This post was written by Charles Ross, InBIA’s President & CEO, for the Ecosystem Building Leadership Project.

What are the traits of a successful entrepreneurship ecosystem builder?  This was a question several of my colleagues pondered when exploring the possibility of an efficient and innovative learning infrastructure for entrepreneurship ecosystem builders. A few weeks ago, Tiffany Henry shared the work of a small team of practitioners, in support of the Ecosystem Building Leadership Project, which focused on the essential traits that differentiate between good and great entrepreneurship ecosystem builders. Check out Tiffany’s blog here 

In addition to identifying the essential traits of an effective entrepreneurship ecosystem builder, this project team is also surveying the field to understand the relative importance of each trait. From this work, several traits have emerged as “must-haves.” Earlier this week, Karl LaPan, shared reflections on one such trait, being a strategic connector, and today I would like to share my thoughts on another must-have trait, being community-focused.

What does it mean to be community-focused? The EBLP project team defined a community-focused entrepreneurship ecosystem builder as a practitioner who helps people, focuses on others (people and organizations), builds stronger communities, orchestrates connections, and brings people together. To “unpack” this definition and reflect upon the question, I was drawn to the book, Community: the Structure of Belonging, by Peter Block.  Here is what I learned:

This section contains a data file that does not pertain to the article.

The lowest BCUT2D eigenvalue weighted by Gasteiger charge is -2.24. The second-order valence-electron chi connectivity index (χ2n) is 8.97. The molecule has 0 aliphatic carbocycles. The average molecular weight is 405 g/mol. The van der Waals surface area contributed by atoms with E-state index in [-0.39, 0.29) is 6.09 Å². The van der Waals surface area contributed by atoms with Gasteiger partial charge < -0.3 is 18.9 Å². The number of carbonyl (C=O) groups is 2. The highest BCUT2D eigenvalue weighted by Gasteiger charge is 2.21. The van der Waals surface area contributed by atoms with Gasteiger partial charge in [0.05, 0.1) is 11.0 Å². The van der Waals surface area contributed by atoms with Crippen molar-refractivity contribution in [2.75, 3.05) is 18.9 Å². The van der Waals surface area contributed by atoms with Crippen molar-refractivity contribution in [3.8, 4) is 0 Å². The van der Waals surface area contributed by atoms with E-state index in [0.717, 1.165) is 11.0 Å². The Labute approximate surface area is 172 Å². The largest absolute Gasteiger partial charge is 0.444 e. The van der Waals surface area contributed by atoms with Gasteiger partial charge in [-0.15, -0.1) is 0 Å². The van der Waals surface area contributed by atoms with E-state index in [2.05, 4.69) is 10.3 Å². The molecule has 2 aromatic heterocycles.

• Real change requires a group of people, communities, who trust each other and choose to cooperate for a larger purpose
  • Communities are human systems given form by conversations that build relatedness by providing structures for belonging
  • The role of leaders in community building is focused on three main tasks:
    • Creating a context that nurtures an alternative future, one based on gifts, generosity, accountability, and commitment
    • Initiating and convening conversations that shift people’s experiences, with an intentional focus on how we convene and the power of effective questioning
    • Listening and paying attention

I believe this is an excellent model for the work that is needed in communities across the globe to advance the practice of entrepreneurship ecosystem building. For most of our communities, entrepreneurship ecosystem building is a different way of thinking and doing that promises a future in which all entrepreneurs are equitably connected to the people and resources needed for success. To realize this future, the effective entrepreneurship ecosystem builder is tasked with bringing together a diversity of organizational leaders and individuals, shifting mindsets, and receiving commitments. In most cases, there is no hierarchy or formal authority to leverage and the fundamentals of community building are essential tools for creating the future that we desire. If you haven’t had a chance to read Peter Block’s book, I highly recommend it. 

Also, if you want to learn more about the EBLP and other projects to advance the field of entrepreneurship ecosystem building, please find more information here and join our online community.